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How to avoid passing down body image issues to your child

Stacy Leatherwood Cannon, MD
for Henry Ford Health System
Parents play a key role in helping children learn to love — and take care of — the bodies they have.

It's developmentally appropriate for kids to mimic what they see and hear from their parents. Call yourself fat on a daily basis? Your daughter is going to pick up on that. Complain that your arms are flabby or your hips are wide? Don't be surprised if your child follows suit. 

When we attack our appearance or fixate on what we don't like about our bodies, we're giving our children permission to do the same. If this all sounds too familiar, it's important to realize there is a better way.

Stacy Leatherwood Cannon, MD

Body image basics

What is body image? It's how you feel about your body. It's the picture of your body that you hold in your mind, which may or may not be accurate. Children who have a healthy body image feel satisfied with their bodies. They're comfortable in their own skin. Kids who have an unhealthy body image often focus only on their flaws. 

Research suggests children begin forming opinions about their bodies as early as three years old. They see images portrayed in the media and hear comments about size and weight from friends and well-intentioned family. Maybe a loving relative calls your toddler "chubby cheeks," or a grandparent playfully pinches your child's baby fat. Kids can internalize those things. 

The good news: Parents play a key role in helping children learn to love — and take care of — the bodies they have.

Body image boosting

Whatever your age, you're more likely to have healthy self-esteem and emotional well-being when you feel good about your body. The good news: You can set the stage for a healthy body image with these six strategies:

  1. Take advantage of teachable momentsIf your son says, "I'm fat," or, "I'm too skinny," resist the urge to say, "don't be silly." Instead, use it as an opportunity to explore what he means. Kids often repeat things they see or hear in books, at school or on TV, without really understanding the meaning. Steer the conversation toward the importance of building a healthy body and how to achieve that goal.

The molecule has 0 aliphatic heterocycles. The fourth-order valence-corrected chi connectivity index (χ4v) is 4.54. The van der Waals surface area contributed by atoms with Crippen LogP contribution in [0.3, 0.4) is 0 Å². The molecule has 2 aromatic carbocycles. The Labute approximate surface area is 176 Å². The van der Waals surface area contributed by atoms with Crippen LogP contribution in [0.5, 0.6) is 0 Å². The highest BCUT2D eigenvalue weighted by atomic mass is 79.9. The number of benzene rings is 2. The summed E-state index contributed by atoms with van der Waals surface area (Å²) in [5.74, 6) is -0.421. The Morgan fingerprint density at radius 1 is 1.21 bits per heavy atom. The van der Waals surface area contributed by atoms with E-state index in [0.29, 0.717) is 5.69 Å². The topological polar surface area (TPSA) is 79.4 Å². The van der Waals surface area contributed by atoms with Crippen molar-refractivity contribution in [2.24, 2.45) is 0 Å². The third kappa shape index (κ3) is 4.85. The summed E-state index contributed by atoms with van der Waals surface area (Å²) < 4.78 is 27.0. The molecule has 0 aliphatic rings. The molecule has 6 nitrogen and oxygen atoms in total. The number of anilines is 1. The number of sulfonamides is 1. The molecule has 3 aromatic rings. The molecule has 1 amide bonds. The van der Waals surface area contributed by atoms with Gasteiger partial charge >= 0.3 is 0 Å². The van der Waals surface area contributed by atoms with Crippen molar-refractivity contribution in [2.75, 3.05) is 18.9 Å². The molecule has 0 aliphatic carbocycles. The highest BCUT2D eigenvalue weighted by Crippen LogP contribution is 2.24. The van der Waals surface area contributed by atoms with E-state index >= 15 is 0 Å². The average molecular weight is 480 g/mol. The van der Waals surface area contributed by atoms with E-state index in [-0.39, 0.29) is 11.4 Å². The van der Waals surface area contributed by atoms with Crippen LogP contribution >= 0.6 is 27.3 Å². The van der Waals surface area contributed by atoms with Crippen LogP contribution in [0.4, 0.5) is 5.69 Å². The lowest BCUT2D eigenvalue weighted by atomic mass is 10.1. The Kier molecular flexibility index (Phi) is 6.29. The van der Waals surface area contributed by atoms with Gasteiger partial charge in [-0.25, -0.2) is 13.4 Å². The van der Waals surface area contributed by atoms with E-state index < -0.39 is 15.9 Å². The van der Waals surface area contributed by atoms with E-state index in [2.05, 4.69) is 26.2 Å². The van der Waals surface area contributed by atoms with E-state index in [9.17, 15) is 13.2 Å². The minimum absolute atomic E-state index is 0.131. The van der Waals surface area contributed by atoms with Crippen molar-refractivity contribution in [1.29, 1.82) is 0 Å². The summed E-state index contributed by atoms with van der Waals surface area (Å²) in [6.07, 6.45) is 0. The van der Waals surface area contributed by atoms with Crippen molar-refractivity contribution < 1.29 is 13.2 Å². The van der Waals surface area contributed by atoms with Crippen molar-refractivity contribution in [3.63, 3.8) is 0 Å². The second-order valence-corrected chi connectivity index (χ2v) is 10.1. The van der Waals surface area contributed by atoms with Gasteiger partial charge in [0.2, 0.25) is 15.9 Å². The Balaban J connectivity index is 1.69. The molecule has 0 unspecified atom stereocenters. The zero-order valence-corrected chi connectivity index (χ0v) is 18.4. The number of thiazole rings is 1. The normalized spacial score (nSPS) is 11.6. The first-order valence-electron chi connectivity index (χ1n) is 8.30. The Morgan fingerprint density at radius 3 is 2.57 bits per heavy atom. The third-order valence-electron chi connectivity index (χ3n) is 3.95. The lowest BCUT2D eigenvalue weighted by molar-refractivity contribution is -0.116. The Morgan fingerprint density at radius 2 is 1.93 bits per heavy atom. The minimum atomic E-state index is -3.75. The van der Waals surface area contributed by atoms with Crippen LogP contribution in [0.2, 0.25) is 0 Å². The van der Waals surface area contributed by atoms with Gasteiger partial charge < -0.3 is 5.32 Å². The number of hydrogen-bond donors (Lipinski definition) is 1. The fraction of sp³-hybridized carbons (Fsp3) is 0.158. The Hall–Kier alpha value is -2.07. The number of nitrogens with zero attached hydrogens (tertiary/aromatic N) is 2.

2. Focus on healthy choices: Make sure your child understands that human beings come in all shapes and sizes, despite what they may see in the media. Teach your child the importance of making healthy choices to fuel her body. Then model what that looks like. So instead of telling your child, "I can't eat that, I'm on a diet," say something like "I want to be healthier so I can keep up with you."
  3. Be aware of growth spurts: It's natural for children to shoot up between the ages of 10 and 12. Girls often put on weight and develop breasts and hips before their period starts while boys may have trouble maintaining and gaining weight. In either case, body image often takes a hit during puberty. Talk about these changes in advance so your child knows what's in store and keeps his or her expectations in check.
  4. Avoid acting as the food police: Children may begin to sneak foods if they're constantly forbidden. So instead of putting junk food under lock and key, help your child develop a healthy relationship with eating. Emphasize the importance of fueling your body with fruits, vegetables and whole grains, but also allow them to indulge in favorite, higher-calorie foods occasionally. 
  5. Encourage moderation: Babies are astonishingly good at recognizing hunger cues. They'll nurse or bottle feed only what they need. But once children start eating real foods, especially at school, hunger may take a back seat to taste. If they're gobbling down a bag of chips, it's a safe bet they won't recognize when they've had enough. Ask your child: Are you full? Then encourage him or her to wait a few minutes to see if it’s really hunger.
  6. Monitor your own self-talk: The way you talk about health, fitness and your own body has a profound impact on your child. Turn diet chatter into discussions about fueling your body. Instead of talking about exercising to lose weight, focus on moving more to be stronger and better equipped to take advantage of everything life has to offer. Then model healthy eating behaviors, so your child learns how to slow down and recognize hunger cues.

Becoming body image aware

Don't wait until your child is older to discuss body image issues. It's important to realize that body image extends to self-esteem — and poor self-esteem is linked to depression and anxiety. Both of these mental health conditions can lead to disordered eating and weight gain.

Concerned? Here's what to watch for:

  • Excessive talk about food and diets
  • Increased risky behaviors
  • Changing clothing choices
  • Body comparison with peers, siblings and celebrities
  • Withdrawing from friends or family
  • Avoiding enjoyable activities

If you notice your child exhibiting any of these signs, talk about your concerns. To some degree, preoccupation with body size and shape is normal, especially during puberty. But if body image issues begin to interfere with your child’s usual activities, friendships or willingness to attend social gatherings, loop in his or her pediatrician. 

To find a pediatrician or make an appointment at Henry Ford, visit henryford.com or call 1-800-HENRYFORD (436-7936).

Want more advice from Henry Ford experts? Subscribe today to the Henry Ford LiveWell health and wellness blog to receive weekly emails of our latest tips.    

Stacy Leatherwood Cannon, M.D., is a board-certified pediatrician and the physician champion for childhood wellness for Henry Ford LiveWell. She sees patients at Henry Ford Medical Centers in midtown Detroit and Sterling Heights. Learn more about Dr. Leatherwood Cannon.

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